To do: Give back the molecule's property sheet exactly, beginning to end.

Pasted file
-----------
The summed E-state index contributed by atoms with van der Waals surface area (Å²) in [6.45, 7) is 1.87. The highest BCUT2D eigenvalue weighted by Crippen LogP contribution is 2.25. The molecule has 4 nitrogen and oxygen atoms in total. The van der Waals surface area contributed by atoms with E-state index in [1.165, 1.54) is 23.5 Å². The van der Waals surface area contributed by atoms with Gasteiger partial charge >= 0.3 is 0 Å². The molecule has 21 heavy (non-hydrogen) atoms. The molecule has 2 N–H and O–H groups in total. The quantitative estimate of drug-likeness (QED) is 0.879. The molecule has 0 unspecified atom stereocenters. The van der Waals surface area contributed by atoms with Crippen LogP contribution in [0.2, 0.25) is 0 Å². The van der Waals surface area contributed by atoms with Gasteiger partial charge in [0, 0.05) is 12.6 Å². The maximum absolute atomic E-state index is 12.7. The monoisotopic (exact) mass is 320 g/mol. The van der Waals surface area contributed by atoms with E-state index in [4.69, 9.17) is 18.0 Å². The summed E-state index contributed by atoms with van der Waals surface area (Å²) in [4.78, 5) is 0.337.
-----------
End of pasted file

The summed E-state index contributed by atoms with van der Waals surface area (Å²) in [6.45, 7) is 1.87. The highest BCUT2D eigenvalue weighted by Crippen LogP contribution is 2.25. The molecule has 4 nitrogen and oxygen atoms in total. The van der Waals surface area contributed by atoms with E-state index in [1.165, 1.54) is 23.5 Å². The van der Waals surface area contributed by atoms with Gasteiger partial charge >= 0.3 is 0 Å². The molecule has 21 heavy (non-hydrogen) atoms. The molecule has 2 N–H and O–H groups in total. The quantitative estimate of drug-likeness (QED) is 0.879. The molecule has 0 unspecified atom stereocenters. The van der Waals surface area contributed by atoms with Crippen LogP contribution in [0.2, 0.25) is 0 Å². The van der Waals surface area contributed by atoms with Gasteiger partial charge in [0, 0.05) is 12.6 Å². The maximum absolute atomic E-state index is 12.7. The monoisotopic (exact) mass is 320 g/mol. The van der Waals surface area contributed by atoms with E-state index in [4.69, 9.17) is 18.0 Å². The summed E-state index contributed by atoms with van der Waals surface area (Å²) in [4.78, 5) is 0.337.